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The Euro – the Beginning, the Middle … and the End?
The Euro – the Beginning, the Middle … and the End?
E D I T E D B Y P H I L I P B O O T H
w i t h c o n t r i b u t i o n s f r o m
p h i l i p b o o t h
f r a n c i s c o c a b r i l l o
j ua n e . c a s t a ñ e d a
j o h n c h o w n
j a m i e d a n n h a u s e r
k e v i n d o w d
k a t j a h e n g s t e r m a n n
b o d o h e r z o g
a n d r e w l i l i c o
pa t r i c k m i n f o r d
n e i l r e c o r d
p e d r o s c h wa r t z
The Institute of Economic Affairs
First published in Great Britain in 2013 by The Institute of Economic Affairs
2 Lord North Street Westminster
London sw1p 3lb in association with Profile Books Ltd
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The authors 9 Foreword 14 Summary 17 List of tables and figures 20
1 Introduction 25 Philip Booth The euro: the beginning, the middle and … the end? 25 The beginning 26 The middle 31 … and the end? 33 References 38
2 Britain and the euro zone – a triumph of economics over politics 39 Patrick Minford The euro project and the UK’s national interest 39 The case for the euro and the UK’s decision not to join 39 The euro zone in the light of events 44 The evolution of the EU during this crisis and its effect
on the UK 47 Conclusions 50 References 50
3 the euro – the story of a suboptimal currency area 52 Jamie Dannhauser Introduction 52 The theory of optimal currency areas 56 EMU as an optimal currency area in practice – fact
or fiction? 61 Concluding remarks 78 References 80
4 Lessons from monetary history 83 John Chown Introduction 83 Past monetary unions and how they ended 85 Precursors of EMU 89 Secondary and inflation-proof currencies 92 Other compromise solutions 94 General conclusion – and the future? 100 References 105
5 Better off in? 106 Andrew Lilico Are balance of payments ‘imbalances’ an issue in
themselves, or are they symptoms of other issues? 106 To what extent are competitiveness differentials
sustainable within a currency union? 108 Internal versus external devaluations 112 What has been the past currency experience of euro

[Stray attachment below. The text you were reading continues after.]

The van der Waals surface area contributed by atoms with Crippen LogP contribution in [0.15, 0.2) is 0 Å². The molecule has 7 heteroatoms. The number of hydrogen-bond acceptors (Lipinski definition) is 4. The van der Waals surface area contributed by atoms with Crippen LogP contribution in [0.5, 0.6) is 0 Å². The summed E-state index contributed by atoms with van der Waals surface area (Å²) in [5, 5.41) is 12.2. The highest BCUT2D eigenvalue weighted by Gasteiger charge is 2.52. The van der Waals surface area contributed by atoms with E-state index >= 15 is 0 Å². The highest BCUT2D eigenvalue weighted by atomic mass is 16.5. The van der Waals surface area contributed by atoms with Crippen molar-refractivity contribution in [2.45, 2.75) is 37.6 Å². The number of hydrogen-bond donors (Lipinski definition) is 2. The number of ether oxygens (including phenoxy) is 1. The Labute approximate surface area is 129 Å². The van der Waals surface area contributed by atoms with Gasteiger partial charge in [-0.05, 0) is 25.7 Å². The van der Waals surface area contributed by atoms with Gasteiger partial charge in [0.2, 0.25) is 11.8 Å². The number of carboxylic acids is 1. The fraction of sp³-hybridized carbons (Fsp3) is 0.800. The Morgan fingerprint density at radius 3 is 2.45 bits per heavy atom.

members when addressing deficit and debt issues? 116 A fiscal transfer union, but not a debt union 118 Conclusion 121
6 saving monetary union? A market solution for the orderly suspension of Greece 123 Pedro Schwartz with Francisco Cabrillo and Juan E. Castaneda Why is the euro failing? 124 Two lessons from the past 128 The chaotic euro zone non-exit strategy 132 Parallel currencies and transition problems 133 The proposed monetary regime 139 Conclusion and wider implications for remaining
members of the euro zone 143 References 145
7 Managing the transition – a practical exit strategy 147 Neil Record Introduction 147 Summary of the exit route 147 The plan 148 Effect of euro abandonment on stateless ‘euros’ 155 Exit and transition timetable 157 A German-only back-up plan 162 After the exit 163 Conclusion 166
8 Where should the euro zone ‘club’ go from here? How a return to credible and enforceable rules will sustain the monetary union 169 Bodo Herzog and Katja Hengstermann Sustained economic governance: back to the roots! 169 EMU’s performance and a theory of optimal rules 171 Creating sustainable rules for EMU 174 The lack of enforcement of rules 177 Enforcing enforceable rules 180
Conclusion 189 References 190
9 Back to the future: a free banking solution for the euro zone 194 Kevin Dowd Historical record of free banking 197 Monetary standard 199 Abolition of central banking, financial regulation
and state support 201 Sound accounting standards 203 Strong governance and extended liability 204 Fiscal reform 205 Unrealistic? 207 References 208
About the IeA 210